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Separate labour laws for SEZs opposed

Staff Reporter

Public meetings, rallies, and hoisting of red flags mark May Day celebrations


Sustained approach to redress grievances of workers stressed

Workers' plight attributed to policies adopted by the government


— PHOTOS: CH. VIJAYA BHASKAR and T. Vijaya Kumar

MAY DAY SPIRIT:CPI State secretary K. Narayana hoisting the party flag on the occasion of May Day in Vijayawada on Sunday. (Right) Workers and AITUC leaders taking out a rally in Guntur to mark the occasion.


VIJAYAWADA: Public meetings and rallies by the working class marked the May Day celebrations on Sunday. Colourful festoons and banners were put up at many places and processions were taken out on the occasion. Red flags were hoisted at street corners in the city by various trade unions and political parties such as the CPI, the CPI (M), and the CPI (ML).

It was the turn of the labour force to celebrate in the unorganised sector as well. The hawkers on Besant Road and mutha workers in One Town and other places were seen wearing badges and participating in the celebrations. On the occasion, they recalled the history of the labour movement and the need for sustained approach to redress the grievances of the workers.

CPI State secretary K. Narayana expressed concern over separate labour laws for Special Economic Zones (SEZs) and said he was determined to oppose it tooth and nail. Leaders decried that it was unconstitutional and undemocratic to prohibit trade unions in the SEZs. Contrarily, the shops and establishments functioned as usual in most parts of city.

Slogans raised

The trade unionists raised slogans highlighting the plight of youngsters hailing from the families with little knowledge, who were absorbed by the multi-national companies to whom lands owned by the families were allotted for setting up industrial units.

The CPI State secretary hoisted red flag at Palme Dutt Bhavan (CPI office). Addressing the gathering, he said that his party would continue to oppose the SEZs and special laws for the SEZs.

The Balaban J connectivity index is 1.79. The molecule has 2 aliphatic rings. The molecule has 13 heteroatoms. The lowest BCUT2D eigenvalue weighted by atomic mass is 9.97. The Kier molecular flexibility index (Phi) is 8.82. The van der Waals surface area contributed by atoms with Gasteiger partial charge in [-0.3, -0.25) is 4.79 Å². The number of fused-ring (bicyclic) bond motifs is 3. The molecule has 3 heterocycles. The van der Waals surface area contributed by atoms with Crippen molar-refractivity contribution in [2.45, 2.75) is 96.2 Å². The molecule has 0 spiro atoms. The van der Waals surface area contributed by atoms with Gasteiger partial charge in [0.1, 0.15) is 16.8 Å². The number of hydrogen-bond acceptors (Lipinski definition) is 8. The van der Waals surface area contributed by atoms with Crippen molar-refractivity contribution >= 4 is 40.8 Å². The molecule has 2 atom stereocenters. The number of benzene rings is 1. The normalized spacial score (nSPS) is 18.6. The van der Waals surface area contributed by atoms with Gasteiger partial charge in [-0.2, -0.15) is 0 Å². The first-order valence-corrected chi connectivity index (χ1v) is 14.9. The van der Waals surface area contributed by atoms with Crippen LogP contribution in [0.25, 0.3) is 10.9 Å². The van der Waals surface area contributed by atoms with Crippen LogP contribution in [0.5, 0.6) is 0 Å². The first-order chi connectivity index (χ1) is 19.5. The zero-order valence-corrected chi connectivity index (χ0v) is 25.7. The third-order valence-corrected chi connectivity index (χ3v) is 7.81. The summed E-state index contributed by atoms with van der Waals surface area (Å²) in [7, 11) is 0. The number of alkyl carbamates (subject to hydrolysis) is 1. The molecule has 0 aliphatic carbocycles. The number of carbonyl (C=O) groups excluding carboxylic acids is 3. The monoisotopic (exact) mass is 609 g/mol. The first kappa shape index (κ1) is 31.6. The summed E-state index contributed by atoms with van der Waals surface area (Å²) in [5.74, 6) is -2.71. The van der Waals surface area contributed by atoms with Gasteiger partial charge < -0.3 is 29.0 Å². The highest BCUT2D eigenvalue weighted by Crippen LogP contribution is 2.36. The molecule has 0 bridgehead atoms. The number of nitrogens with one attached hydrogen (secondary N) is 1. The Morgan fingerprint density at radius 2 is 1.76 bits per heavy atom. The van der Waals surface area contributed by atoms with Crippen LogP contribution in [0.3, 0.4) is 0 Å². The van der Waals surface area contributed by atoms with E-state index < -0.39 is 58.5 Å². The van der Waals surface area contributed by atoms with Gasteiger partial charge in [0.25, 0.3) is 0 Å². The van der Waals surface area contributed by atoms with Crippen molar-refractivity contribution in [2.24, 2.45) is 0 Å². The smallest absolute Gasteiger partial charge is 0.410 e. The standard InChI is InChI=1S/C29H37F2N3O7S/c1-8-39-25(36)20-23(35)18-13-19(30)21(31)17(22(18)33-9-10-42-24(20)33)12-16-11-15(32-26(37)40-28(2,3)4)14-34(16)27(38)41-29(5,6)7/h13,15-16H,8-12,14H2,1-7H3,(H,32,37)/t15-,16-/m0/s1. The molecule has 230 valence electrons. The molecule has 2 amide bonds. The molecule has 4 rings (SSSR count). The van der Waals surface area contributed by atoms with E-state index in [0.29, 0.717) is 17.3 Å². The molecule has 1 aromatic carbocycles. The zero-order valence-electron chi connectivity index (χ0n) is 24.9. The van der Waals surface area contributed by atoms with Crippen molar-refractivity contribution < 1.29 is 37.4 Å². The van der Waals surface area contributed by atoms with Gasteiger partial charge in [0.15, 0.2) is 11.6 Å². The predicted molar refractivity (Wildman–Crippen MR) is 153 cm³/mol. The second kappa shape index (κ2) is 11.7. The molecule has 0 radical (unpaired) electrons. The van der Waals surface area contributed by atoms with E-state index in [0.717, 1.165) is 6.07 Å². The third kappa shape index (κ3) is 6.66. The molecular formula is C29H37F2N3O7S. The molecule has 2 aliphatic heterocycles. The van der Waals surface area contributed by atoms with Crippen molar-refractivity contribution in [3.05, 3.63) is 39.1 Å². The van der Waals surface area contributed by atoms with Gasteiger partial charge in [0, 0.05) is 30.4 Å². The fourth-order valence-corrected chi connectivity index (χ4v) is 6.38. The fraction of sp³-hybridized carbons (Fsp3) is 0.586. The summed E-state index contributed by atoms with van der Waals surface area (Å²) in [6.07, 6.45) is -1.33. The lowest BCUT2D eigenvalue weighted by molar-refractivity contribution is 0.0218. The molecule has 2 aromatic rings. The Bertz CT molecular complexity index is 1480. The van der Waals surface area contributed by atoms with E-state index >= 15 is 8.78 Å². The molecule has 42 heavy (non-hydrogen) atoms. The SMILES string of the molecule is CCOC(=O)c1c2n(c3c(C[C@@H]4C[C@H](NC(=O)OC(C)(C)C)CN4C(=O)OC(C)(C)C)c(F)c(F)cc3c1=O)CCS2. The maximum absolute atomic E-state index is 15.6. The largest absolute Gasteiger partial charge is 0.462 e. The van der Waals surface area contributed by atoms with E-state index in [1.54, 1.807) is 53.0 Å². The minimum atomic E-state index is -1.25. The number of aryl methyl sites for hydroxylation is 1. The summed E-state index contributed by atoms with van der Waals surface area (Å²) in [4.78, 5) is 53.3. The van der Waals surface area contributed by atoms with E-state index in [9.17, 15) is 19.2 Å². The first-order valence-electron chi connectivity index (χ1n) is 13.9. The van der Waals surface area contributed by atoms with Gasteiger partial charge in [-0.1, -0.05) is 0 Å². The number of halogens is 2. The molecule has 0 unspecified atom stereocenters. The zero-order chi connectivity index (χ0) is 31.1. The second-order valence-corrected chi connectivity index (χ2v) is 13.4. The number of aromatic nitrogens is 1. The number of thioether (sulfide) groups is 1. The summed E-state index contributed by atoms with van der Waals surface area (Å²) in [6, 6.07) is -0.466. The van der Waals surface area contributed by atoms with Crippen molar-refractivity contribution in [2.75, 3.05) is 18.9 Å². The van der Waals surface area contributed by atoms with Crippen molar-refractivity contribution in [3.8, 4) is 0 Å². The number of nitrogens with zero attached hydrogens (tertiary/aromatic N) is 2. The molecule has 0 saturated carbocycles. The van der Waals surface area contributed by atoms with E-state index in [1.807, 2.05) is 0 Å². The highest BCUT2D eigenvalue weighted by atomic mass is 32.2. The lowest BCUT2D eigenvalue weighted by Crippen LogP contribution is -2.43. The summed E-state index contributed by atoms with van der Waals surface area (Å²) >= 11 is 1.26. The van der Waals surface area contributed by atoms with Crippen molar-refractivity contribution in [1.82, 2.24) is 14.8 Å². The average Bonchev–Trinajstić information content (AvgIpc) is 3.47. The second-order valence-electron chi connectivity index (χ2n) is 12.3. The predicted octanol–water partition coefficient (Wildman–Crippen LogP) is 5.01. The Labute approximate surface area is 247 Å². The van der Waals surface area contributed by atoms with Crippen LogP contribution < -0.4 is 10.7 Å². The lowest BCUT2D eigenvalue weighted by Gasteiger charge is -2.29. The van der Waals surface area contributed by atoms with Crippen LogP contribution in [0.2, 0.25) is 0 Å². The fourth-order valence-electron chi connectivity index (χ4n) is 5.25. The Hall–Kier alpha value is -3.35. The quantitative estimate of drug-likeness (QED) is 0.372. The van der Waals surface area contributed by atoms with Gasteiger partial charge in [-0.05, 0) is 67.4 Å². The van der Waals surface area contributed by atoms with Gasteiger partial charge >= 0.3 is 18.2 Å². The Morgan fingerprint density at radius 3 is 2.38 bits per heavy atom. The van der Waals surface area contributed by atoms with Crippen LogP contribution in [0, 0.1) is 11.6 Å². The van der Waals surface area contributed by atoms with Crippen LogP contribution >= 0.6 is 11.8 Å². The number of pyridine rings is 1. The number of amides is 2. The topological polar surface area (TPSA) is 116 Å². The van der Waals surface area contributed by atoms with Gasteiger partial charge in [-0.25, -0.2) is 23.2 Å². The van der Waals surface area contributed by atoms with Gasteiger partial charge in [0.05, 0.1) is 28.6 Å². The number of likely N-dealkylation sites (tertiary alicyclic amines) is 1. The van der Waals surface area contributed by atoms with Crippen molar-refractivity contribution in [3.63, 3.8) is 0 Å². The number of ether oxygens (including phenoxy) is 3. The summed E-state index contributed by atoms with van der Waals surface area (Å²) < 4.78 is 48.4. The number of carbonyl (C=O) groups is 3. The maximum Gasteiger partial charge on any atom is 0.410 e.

Questioning as to what catastrophe would happen if Y.S. Jagan Mohan Reddy and Vijayamma won the by elections, he said that the government should be sportive in the elections.

CPI(M) Central Committee member Paturu Ramaiah, addressing a public meeting at Lenin Centre, said that the policies pursued by State and Centre were the main reasons behind problems being faced by the workers.

The governments had forgotten the welfare of the people and were following the footprints of capitalist and imperialist nations.

The workers would have to wage a united struggle to oppose the anti- labour policies, he said.

CPI(M) city secretary R. Ragu and State Committee member Ch. Babu Rao spoke.

CPI Vijayawada rural mandal secretary Y. Krishna Kishore hoisted red flag at a programme organised by The Vijayawada Tata Music and Auto Workers' Union near Gandhiji Municipal High School. CPI(ML) city secretary T. Purnachandra Rao and others hoisted flags at various places, including Giripuram, Gunadala, Nidamanuru, and Krishnalanka.

The Vijayawada Auto Owners-cum-Drivers Association celebrated May Day by hoisting flags at various places wherein association president B. Kishore participated.

Protest day

GUNTUR: The office-bearers and members of All India Train Controllers' Association (AITCA), Guntur division, observed May Day as a protest day by wearing black badges showing their resentment against the callous attitude of the railway administration in addressing the long-pending issues of providing them weekly calendar day rest, removing pay anomalies, filling vacancies, and improving working conditions.

AITCA divisional secretary K. Mallikarjuna Rao stated in a press release that this was the third consecutive time that the AITCA observing May Day as a protest day as per the call given by the association's national executive committee. The job of train controllers was highly stressful.

They were the ones responsible for the punctual and safe movement of passenger and freight trains, he said.

The daily movement of more than 16,000 trains on 64,000-km route was closely monitored by train controllers, who were allegedly meted a raw deal unmindful of the risk to their lives and the enormous responsibility shouldered by them.

“Tackling unforeseen instances such as track tampering, terrorist attacks, inclement weather, and signal failures was not any easy task but the train controllers remained a neglected lot.”

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